"As he is an only child, he does not like losing."
Translation:Essendo figlio unico, non gli piace perdere.
The English model for this translation "seems incorrect. Shouldn't it be, "Being an only child, he does not like to lose.
To expound more on dexter's answer, it's 'gli' because it's the indirect object of the sentence, and that's the form the singular masculine takes
I'm a bit confused; when did we learn this? (thumbs up to you for your answer btw)
What on earth does being an only child have to do with liking or not liking to lose? WHO likes to lose?
"Since" or "as", so the English question could also be expressed as "since he is an only child". However I agree with JBrenner, especially as this question is in the Gerund section; using "as he is an only child" instead of "Being an only child", there does not appear to be any gerund in this.
Because you are essentially saying "Being an only child, he does not like losing," not "He is being an only child, he does not like losing." In the first, you do not use "sta", where in the second, you would- though it is very awkward to say that! The first sentence contains two clauses that are related to each other, the second contains two totally independent clauses.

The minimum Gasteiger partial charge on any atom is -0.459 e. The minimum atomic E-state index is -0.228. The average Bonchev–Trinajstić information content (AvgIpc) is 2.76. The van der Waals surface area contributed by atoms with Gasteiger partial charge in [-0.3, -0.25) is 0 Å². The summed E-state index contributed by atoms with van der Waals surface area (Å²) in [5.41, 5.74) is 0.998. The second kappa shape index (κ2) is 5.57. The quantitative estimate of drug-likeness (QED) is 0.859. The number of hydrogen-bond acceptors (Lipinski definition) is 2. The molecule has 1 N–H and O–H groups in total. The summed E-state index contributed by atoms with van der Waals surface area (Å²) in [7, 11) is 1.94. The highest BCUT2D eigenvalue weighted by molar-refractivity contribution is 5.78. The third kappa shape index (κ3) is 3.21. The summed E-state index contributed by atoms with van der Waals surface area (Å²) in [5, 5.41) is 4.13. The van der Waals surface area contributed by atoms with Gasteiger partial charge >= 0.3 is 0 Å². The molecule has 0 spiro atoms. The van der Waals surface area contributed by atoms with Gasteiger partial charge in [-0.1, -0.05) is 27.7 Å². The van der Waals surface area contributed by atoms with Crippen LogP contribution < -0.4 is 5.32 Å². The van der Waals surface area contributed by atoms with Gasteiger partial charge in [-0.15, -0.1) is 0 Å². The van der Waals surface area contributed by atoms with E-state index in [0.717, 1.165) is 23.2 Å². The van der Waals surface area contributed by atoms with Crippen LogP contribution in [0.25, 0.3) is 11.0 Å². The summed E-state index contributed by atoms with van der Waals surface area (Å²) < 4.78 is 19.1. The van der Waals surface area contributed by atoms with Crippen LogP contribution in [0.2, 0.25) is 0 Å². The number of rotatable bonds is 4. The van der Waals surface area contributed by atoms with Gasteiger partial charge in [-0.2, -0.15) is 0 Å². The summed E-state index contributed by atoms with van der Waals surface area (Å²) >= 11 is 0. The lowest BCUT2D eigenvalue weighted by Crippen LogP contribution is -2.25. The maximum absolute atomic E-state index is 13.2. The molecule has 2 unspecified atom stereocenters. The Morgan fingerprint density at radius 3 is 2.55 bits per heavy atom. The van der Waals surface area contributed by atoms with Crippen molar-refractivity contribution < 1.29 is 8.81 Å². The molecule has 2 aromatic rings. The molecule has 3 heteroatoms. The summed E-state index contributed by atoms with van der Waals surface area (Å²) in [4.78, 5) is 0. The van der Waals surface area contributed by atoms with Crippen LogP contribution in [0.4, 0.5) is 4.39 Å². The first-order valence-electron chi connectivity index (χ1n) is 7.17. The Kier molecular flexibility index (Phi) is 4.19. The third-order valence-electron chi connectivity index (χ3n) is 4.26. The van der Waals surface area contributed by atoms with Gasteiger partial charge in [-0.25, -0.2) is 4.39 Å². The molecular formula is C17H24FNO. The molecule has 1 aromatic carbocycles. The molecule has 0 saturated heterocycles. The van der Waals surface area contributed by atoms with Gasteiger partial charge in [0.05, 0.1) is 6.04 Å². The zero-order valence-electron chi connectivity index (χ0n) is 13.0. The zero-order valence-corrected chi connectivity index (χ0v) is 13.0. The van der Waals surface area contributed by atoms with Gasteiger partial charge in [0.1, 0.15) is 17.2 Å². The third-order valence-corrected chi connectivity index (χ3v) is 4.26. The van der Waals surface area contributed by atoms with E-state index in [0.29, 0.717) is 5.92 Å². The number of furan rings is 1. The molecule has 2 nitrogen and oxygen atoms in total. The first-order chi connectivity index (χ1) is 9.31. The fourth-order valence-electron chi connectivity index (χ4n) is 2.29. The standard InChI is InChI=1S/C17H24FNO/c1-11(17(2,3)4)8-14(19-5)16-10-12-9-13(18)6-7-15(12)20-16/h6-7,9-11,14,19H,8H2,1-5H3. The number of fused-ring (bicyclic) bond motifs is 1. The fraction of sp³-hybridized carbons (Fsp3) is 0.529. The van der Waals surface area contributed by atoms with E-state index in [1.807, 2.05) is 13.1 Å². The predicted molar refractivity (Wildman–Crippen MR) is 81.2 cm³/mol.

the English sentence would be better if it said " Being an only child, he....."
I think I get it now: this is like an ablative absolute in Latin. I doubt one would ever hear "Sta essendo" in Italian.
"Only child" is a set phrase in Italian: figlio/a unico/a. In English we use "child" to refer to both a person of a young age (bambino) and the offspring of one's parents (figlio), but in Italian these are two separate words.
In what context?
If it's a lui piace, if you consider that the Italian more literally means "it pleases/is pleasing to him", then a lui seems natural. gli here = a lui, so the correct answer is gli piace.
Sibling status stereotyping, the last remaining socially accepted form of bigotry.
The correct answer in the exercise does not have a gerund in this lesson about gerunds. But here they use the gerund.
Risking being disrespectful, I have a question. Does this also apply to Jesus? I cannot think of a more famous 'figlio unico' than Him. And if yes, what would the 'He does not like losing?' Did He win?
You made me laugh! BTW how many languages are you learning? I am impressed.